Over the past decade, governments outside Beijing have found a powerful environmental tool in limiting the number of approved environmental impact assessments (EIAs).
Although backed by the new Environmental Protection Law and proven to be an efficient response to pollution incidents, experts say the increasingly popular tool is overly blunt and meant for use as a last resort and in specific circumstances.
For the central government and weaker environmental protection bodies across China, restrictions on EIA approvals are effective against local protectionism and persuade local governments to take the environment more seriously.
In particular, those in the environmental sector heartily embrace EIA restrictions as a solution that forces noncompliant local governments to clean up sources of pollution; by halting all EIAs within a certain area, no new projects can go ahead, which hinders the investment on which local governments depend.
In Anyang, Henan province, for instance, as of June 15, 2015, a 223-day-long freeze on EIA approvals imposed by the Ministry of Environmental Protection (MPE) as part of efforts to combat atmospheric pollution, has led to the suspension of 118 projects involving nearly 10 billion yuan (US$1.6 billion) in investment.
As one local environmental official told Southern Weekly, “the restriction and the daily fines are equally important. Local governments get nervous when they can’t get investment.”
The new Environmental Protection Law, which came into effect in January, allows for both daily fines for companies and the regional EIA restrictions imposed on governments. EIA restrictions have also been used in national action plans against air and water pollution to deal with fail to meet targets, and are being used in efforts to tackle air pollution at a local level in Shanghai, Shaanxi, Hubei and Hainan.
A recent study led by academics in Beijing notes that while the EIA restrictions approach is to some extent effective, as a system it lacks a sound legal basis and falls short on public consultation. Zhu Xiao, an associate professor at Renmin University of China’s Law School and lead author of the paper, identified a number of areas for improvement to the system.
With those in mind, Southern Weekly reporters scoured the websites of the MEP and its provincial and city bureaus to document regional restrictions on EIA approvals since the tool was first used a decade ago, to see how use of this “killer blow” has evolved.
Since then, Zhu’s case studies show that as of July 2015, a total of 120 EIA restrictions have been imposed. Of those, 48 were issued by the MEP or its predecessor, the State Environmental Protection Agency (SEPA), 67 by provincial environmental authorities, and five at the city level.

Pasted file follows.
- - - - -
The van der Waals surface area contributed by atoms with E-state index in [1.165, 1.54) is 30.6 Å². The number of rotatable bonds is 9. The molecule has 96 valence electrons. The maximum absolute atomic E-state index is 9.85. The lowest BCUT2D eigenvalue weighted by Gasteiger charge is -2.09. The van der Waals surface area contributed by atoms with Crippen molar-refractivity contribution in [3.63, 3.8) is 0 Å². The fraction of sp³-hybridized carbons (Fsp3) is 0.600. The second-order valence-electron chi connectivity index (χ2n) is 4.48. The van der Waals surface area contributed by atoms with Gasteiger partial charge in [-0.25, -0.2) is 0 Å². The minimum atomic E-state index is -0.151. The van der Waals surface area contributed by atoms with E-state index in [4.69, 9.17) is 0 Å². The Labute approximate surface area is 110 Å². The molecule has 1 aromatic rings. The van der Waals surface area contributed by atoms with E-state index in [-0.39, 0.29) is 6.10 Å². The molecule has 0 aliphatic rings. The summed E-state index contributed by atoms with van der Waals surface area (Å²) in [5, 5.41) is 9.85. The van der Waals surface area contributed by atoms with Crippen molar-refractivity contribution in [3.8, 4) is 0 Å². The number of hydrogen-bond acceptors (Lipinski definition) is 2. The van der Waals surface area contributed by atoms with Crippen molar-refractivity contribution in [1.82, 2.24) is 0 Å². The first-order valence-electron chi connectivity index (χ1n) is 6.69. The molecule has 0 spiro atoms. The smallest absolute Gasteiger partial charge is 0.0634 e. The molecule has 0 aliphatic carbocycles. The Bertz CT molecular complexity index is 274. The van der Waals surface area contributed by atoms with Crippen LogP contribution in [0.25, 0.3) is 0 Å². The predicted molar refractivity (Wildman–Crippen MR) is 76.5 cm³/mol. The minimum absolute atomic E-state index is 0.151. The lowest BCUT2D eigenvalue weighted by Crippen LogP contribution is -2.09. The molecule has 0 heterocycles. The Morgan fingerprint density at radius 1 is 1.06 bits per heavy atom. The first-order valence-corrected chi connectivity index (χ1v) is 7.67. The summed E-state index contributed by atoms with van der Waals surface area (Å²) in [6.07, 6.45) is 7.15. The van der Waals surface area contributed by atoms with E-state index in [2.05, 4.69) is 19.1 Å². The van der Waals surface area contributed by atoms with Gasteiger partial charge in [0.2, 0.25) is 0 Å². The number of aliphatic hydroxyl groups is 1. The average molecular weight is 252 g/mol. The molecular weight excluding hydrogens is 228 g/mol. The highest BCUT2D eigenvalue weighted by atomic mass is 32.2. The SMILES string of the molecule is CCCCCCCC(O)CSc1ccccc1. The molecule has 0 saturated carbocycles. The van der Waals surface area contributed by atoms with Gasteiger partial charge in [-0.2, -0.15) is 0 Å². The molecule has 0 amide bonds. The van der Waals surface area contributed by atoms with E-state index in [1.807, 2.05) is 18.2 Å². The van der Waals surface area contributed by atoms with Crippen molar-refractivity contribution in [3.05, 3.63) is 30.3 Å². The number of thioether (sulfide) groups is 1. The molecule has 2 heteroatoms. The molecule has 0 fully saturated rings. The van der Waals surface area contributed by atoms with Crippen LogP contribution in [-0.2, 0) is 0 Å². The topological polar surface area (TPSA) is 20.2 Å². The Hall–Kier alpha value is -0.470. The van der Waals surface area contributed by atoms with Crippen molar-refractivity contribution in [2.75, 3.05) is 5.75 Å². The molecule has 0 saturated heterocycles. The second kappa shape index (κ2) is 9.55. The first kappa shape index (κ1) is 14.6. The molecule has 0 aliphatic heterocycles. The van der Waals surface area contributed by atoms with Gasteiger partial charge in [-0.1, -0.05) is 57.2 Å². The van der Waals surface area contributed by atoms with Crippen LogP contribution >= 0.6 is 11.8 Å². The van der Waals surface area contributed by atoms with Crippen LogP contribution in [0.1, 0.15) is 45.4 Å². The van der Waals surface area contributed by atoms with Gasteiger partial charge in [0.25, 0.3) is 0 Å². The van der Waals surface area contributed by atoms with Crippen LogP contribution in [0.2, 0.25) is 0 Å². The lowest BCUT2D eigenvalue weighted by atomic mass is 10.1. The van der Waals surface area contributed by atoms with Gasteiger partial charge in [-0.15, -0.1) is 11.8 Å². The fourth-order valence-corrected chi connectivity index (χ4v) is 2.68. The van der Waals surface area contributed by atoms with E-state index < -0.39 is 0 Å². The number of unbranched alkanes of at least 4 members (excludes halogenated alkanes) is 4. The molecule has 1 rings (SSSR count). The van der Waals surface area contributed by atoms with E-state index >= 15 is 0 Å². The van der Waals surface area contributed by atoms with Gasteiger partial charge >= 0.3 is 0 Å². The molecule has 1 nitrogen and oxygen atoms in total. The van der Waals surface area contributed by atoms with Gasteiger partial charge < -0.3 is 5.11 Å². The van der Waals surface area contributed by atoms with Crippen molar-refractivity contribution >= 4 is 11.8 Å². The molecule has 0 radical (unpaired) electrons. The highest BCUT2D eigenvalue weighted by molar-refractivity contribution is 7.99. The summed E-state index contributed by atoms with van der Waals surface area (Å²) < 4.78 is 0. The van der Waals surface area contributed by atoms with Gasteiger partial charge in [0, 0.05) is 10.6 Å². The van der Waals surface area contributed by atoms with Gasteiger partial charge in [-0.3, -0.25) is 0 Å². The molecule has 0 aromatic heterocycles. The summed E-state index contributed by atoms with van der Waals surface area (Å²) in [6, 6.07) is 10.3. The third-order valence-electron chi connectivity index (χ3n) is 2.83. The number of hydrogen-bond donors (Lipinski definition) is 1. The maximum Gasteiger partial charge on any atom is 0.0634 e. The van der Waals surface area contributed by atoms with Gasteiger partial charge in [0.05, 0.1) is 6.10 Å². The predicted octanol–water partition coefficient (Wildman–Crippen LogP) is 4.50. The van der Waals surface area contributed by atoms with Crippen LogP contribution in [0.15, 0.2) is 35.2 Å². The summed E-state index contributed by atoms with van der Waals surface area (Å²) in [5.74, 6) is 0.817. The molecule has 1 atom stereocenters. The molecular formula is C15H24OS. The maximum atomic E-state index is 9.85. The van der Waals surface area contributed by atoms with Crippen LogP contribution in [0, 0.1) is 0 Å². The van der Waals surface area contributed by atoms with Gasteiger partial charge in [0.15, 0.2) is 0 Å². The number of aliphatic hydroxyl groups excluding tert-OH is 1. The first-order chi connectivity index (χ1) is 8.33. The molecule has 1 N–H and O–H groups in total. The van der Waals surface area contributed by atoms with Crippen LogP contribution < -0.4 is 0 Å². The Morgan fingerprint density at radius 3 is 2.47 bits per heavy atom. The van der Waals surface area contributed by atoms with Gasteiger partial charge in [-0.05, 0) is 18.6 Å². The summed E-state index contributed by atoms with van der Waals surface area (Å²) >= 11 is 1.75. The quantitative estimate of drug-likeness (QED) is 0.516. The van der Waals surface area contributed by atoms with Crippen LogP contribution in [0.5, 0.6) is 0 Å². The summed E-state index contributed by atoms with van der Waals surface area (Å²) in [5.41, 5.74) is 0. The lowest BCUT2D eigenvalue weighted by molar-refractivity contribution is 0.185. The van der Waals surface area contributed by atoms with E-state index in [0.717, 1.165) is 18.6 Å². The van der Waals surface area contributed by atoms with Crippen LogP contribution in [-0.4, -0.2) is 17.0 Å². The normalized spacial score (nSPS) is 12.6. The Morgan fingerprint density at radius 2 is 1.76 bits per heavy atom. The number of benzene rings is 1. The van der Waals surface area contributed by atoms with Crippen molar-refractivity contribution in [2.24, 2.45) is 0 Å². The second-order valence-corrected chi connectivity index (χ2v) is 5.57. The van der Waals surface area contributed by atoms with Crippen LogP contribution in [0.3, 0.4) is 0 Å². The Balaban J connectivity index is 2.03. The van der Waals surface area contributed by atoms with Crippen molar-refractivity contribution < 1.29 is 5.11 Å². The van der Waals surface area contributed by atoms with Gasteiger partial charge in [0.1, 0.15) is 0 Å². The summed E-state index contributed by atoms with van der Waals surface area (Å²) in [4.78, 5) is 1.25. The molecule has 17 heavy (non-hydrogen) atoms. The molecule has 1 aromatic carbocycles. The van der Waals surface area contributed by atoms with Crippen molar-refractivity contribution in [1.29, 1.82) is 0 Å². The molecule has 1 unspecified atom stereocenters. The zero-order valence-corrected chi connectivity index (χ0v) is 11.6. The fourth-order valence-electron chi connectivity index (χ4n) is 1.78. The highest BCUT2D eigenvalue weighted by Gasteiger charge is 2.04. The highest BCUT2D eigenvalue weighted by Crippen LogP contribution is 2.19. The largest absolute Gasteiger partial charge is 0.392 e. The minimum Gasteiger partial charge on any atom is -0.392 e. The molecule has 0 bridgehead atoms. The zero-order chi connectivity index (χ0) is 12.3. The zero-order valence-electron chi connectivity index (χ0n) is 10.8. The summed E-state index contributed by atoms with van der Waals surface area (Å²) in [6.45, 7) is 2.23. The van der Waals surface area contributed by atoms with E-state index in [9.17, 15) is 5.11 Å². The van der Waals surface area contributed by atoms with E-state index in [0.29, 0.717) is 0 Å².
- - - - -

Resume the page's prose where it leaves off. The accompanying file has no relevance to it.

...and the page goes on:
Henan and Anhui lead with the number of MEP-imposed restrictions, respectively receiving five and four, while at the provincial level Shandong has been the most stringent enforcer, sending down 18 restriction orders – extended to the entire city of Binzhou, in a case earlier this year.
Restrictions have been issued for varied reasons. This was particularly the case prior to 2014, when limits were issued in response to breaches of EIA rules, failure to meet emissions caps, incidents of lead poisoning and heavy metal pollution. Since 2014, restrictions have been more targeted at failure to meet total emissions caps and environmental quality targets, but have included more comprehensive bans such as those aimed at “all projects which will release waste water” in Shandong, Anhui and Jiangxi.
According to Zhu, use of regional restrictions on EIA approvals was initially conceived as a last resort in dealing with local governments or other bodies that fail to submit to environmental law enforcement. Early concerns were that the system, based on administrative powers rather than legislation, would be prone to abuse. Since 2007, however, there have been calls for this powerful system to be given sound legal footing.
Prior to the new Environmental Protection Law, rules on EIA restrictions were found only in the Water Pollution Prevention and Control Law, and the Regulations on Environmental Impact Assessment of Planning. In both those documents, EIA restrictions were authorised only when emission caps were not met. With the new Environmental Protection Law came a provision for restrictions when environmental quality targets are missed, a practice that in fact had been in use for some time.